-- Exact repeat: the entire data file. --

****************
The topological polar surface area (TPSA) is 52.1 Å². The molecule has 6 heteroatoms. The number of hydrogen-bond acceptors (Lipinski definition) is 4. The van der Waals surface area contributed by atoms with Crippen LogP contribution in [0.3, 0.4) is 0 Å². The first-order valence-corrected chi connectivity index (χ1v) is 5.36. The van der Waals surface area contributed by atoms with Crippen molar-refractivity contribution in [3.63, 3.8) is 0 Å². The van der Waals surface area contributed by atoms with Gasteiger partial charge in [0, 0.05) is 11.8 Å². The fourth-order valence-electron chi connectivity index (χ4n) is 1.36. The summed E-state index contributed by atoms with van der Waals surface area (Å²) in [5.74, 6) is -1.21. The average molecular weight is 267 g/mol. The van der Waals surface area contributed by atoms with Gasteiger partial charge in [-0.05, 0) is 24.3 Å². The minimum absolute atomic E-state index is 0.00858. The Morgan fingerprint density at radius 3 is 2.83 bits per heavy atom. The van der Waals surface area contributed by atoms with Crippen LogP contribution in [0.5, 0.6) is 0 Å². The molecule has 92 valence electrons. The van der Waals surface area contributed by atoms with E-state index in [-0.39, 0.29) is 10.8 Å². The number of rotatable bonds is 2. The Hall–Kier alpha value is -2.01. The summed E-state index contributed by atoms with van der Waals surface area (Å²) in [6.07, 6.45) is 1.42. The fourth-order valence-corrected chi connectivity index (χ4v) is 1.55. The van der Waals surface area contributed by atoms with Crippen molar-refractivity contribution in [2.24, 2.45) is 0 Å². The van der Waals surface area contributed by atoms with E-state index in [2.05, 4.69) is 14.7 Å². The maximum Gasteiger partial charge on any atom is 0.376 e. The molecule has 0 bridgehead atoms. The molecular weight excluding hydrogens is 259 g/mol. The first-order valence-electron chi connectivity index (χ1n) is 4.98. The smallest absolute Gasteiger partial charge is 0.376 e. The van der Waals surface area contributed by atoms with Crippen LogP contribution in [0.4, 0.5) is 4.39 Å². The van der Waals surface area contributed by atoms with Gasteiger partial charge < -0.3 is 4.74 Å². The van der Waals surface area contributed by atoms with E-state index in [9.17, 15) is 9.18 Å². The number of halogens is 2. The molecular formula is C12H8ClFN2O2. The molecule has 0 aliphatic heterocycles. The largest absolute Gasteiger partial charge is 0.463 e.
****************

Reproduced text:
The topological polar surface area (TPSA) is 52.1 Å². The molecule has 6 heteroatoms. The number of hydrogen-bond acceptors (Lipinski definition) is 4. The van der Waals surface area contributed by atoms with Crippen LogP contribution in [0.3, 0.4) is 0 Å². The first-order valence-corrected chi connectivity index (χ1v) is 5.36. The van der Waals surface area contributed by atoms with Crippen molar-refractivity contribution in [3.63, 3.8) is 0 Å². The van der Waals surface area contributed by atoms with Gasteiger partial charge in [0, 0.05) is 11.8 Å². The fourth-order valence-electron chi connectivity index (χ4n) is 1.36. The summed E-state index contributed by atoms with van der Waals surface area (Å²) in [5.74, 6) is -1.21. The average molecular weight is 267 g/mol. The van der Waals surface area contributed by atoms with Gasteiger partial charge in [-0.05, 0) is 24.3 Å². The minimum absolute atomic E-state index is 0.00858. The Morgan fingerprint density at radius 3 is 2.83 bits per heavy atom. The van der Waals surface area contributed by atoms with Crippen LogP contribution in [0.5, 0.6) is 0 Å². The molecule has 92 valence electrons. The van der Waals surface area contributed by atoms with E-state index in [-0.39, 0.29) is 10.8 Å². The number of rotatable bonds is 2. The Hall–Kier alpha value is -2.01. The summed E-state index contributed by atoms with van der Waals surface area (Å²) in [6.07, 6.45) is 1.42. The fourth-order valence-corrected chi connectivity index (χ4v) is 1.55. The van der Waals surface area contributed by atoms with Crippen molar-refractivity contribution in [2.24, 2.45) is 0 Å². The van der Waals surface area contributed by atoms with E-state index in [2.05, 4.69) is 14.7 Å². The maximum Gasteiger partial charge on any atom is 0.376 e. The molecule has 0 bridgehead atoms. The molecular weight excluding hydrogens is 259 g/mol. The first-order valence-electron chi connectivity index (χ1n) is 4.98. The smallest absolute Gasteiger partial charge is 0.376 e. The van der Waals surface area contributed by atoms with Crippen LogP contribution in [0.4, 0.5) is 4.39 Å². The van der Waals surface area contributed by atoms with Gasteiger partial charge < -0.3 is 4.74 Å². The van der Waals surface area contributed by atoms with E-state index in [9.17, 15) is 9.18 Å². The number of halogens is 2. The molecular formula is C12H8ClFN2O2. The molecule has 0 aliphatic heterocycles. The largest absolute Gasteiger partial charge is 0.463 e.